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Capital Chatter: Reflections from a 2nd Amendment rally

Organizers tried to talk about guns without demonizing those who disagree with their views.

The tone.

That's what struck me about Saturday's Second Amendment rally at the Oregon Capitol.

The tone was gracious.

Unlike so many political or social-issue rallies at the Capitol, the organizer didn't set out to demonize the opposition. And because gun rights is such a fractious yet important issue in our society, I'm devoting most of today's column to the rally.

Kevin Conzo, who founded Good Guys With Guns, began the midday event by apologizing for "any negativity I have shown the opposition."

Speaking about the young people who mobilized for gun control following the school massacre in Parkland, Fla., he said: "These young, energetic youth are our future. We can disagree with their viewpoint; however, at GGWG we will not tolerate bullying of any kind. After all, their cohesive push, their stand for what they believe in, is giving them a common purpose to be inclusive.

"This is what the country needs. This is what Oregone needs – Orygun."

Conzo, a recent transplant to Oregon, hails from Boston.

He went on: "GGWG disagrees with their assessment of the issues. We feel a person's individual liberty guaranteed them under the Second Amendment is the right to protect oneself. If they so choose to do that with kung fu or a firearm, that is their personal choice, not the government's.

"I urge you, do not take the tools of defense away from the millions of good guys by continually restricting or eliminating the sales of any tools of defense. They're constantly being used by criminals on an offensive level. When there is a threat to our safety, these are the very tools good people need … whom you will wish had the means to protect you."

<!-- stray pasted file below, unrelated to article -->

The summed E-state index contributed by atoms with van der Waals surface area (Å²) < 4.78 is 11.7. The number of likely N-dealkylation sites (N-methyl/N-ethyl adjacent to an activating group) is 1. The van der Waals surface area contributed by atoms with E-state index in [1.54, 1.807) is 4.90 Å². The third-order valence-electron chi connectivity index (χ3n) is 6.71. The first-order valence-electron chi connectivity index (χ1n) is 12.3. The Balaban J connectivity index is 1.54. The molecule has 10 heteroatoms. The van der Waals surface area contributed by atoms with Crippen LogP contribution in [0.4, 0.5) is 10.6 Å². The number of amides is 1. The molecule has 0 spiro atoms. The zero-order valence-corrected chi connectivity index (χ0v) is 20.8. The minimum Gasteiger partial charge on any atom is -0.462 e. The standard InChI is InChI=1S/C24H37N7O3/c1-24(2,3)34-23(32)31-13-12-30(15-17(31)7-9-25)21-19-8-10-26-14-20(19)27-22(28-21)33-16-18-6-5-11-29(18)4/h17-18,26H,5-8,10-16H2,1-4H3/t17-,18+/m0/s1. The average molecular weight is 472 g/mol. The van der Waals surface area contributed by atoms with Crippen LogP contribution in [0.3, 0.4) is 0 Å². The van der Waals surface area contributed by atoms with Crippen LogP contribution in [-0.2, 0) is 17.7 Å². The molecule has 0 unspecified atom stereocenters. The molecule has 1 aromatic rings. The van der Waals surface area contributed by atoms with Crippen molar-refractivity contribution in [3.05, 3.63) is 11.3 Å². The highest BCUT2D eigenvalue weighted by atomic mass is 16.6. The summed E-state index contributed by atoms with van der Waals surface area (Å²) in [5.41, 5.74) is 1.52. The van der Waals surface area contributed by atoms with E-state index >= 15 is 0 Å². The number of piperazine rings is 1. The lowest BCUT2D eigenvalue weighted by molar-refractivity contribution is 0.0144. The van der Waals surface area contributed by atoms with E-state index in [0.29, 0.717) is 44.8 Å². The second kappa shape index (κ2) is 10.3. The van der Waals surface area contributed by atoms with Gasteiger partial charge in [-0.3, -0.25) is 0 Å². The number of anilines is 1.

That is a legitimate viewpoint, regardless of whether you agree. Yet too often, people on either side of the guns, Second Amendment and public safety debates are characterized as extremist by the opposition.

Opposing ballot measure: Saturday's rally drew about 300 people to the Oregon World War II Memorial in Willson Park on the west side of the Capitol. A string of speakers, ranging in age from high school to retirement, spoke for the Second Amendment and against a potential state ballot measure — Initiative Petition 43 — that would require registration of currently owned semi-automatic rifles and high-capacity magazines, and would ban their future sale.

Despite universal support for gun-ownership rights, not everyone spoke favorably of the NRA.

State Rep. Mike Nearman, R-Independence, was the only legislator whom I saw there, although former state Rep. Jeff Kropf spoke. So did Joey Nations, a Republican candidate in the 5th Congressional District.

A primer against gun control: The rally served as a primer on why many Oregonians fear gun control. They believe America is safer when well-trained, responsible people are carrying guns — and that firearms restrictions would make the country less safe. They believe the Second Amendment provides an unmitigated right to bear arms. Some fear that gun registration would lead to gun confiscation.

They are angry when politicians and the media use the inaccurate and imprecise terms of "assault weapon" or "assault rifle." Some speakers urged the crowd to avoid using "weapon" as a synonym for gun.